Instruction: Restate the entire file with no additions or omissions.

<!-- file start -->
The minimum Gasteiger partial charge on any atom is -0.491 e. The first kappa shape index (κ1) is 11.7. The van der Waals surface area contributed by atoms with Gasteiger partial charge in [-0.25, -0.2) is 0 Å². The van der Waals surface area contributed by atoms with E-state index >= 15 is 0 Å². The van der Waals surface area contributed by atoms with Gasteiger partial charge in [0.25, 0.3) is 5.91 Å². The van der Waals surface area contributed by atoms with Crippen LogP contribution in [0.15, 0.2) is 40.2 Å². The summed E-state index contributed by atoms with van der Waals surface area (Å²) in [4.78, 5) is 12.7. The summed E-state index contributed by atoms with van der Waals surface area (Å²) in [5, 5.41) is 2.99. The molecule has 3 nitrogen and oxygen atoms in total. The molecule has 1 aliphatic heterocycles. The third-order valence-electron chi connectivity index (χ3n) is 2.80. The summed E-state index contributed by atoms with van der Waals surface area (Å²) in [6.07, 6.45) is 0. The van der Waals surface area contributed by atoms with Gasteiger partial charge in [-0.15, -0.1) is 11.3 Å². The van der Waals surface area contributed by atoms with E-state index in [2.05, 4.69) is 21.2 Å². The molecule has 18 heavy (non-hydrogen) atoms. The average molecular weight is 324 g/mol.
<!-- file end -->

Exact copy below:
The minimum Gasteiger partial charge on any atom is -0.491 e. The first kappa shape index (κ1) is 11.7. The van der Waals surface area contributed by atoms with Gasteiger partial charge in [-0.25, -0.2) is 0 Å². The van der Waals surface area contributed by atoms with E-state index >= 15 is 0 Å². The van der Waals surface area contributed by atoms with Gasteiger partial charge in [0.25, 0.3) is 5.91 Å². The van der Waals surface area contributed by atoms with Crippen LogP contribution in [0.15, 0.2) is 40.2 Å². The summed E-state index contributed by atoms with van der Waals surface area (Å²) in [4.78, 5) is 12.7. The summed E-state index contributed by atoms with van der Waals surface area (Å²) in [5, 5.41) is 2.99. The molecule has 3 nitrogen and oxygen atoms in total. The molecule has 1 aliphatic heterocycles. The third-order valence-electron chi connectivity index (χ3n) is 2.80. The summed E-state index contributed by atoms with van der Waals surface area (Å²) in [6.07, 6.45) is 0. The van der Waals surface area contributed by atoms with Gasteiger partial charge in [-0.15, -0.1) is 11.3 Å². The van der Waals surface area contributed by atoms with E-state index in [2.05, 4.69) is 21.2 Å². The molecule has 18 heavy (non-hydrogen) atoms. The average molecular weight is 324 g/mol.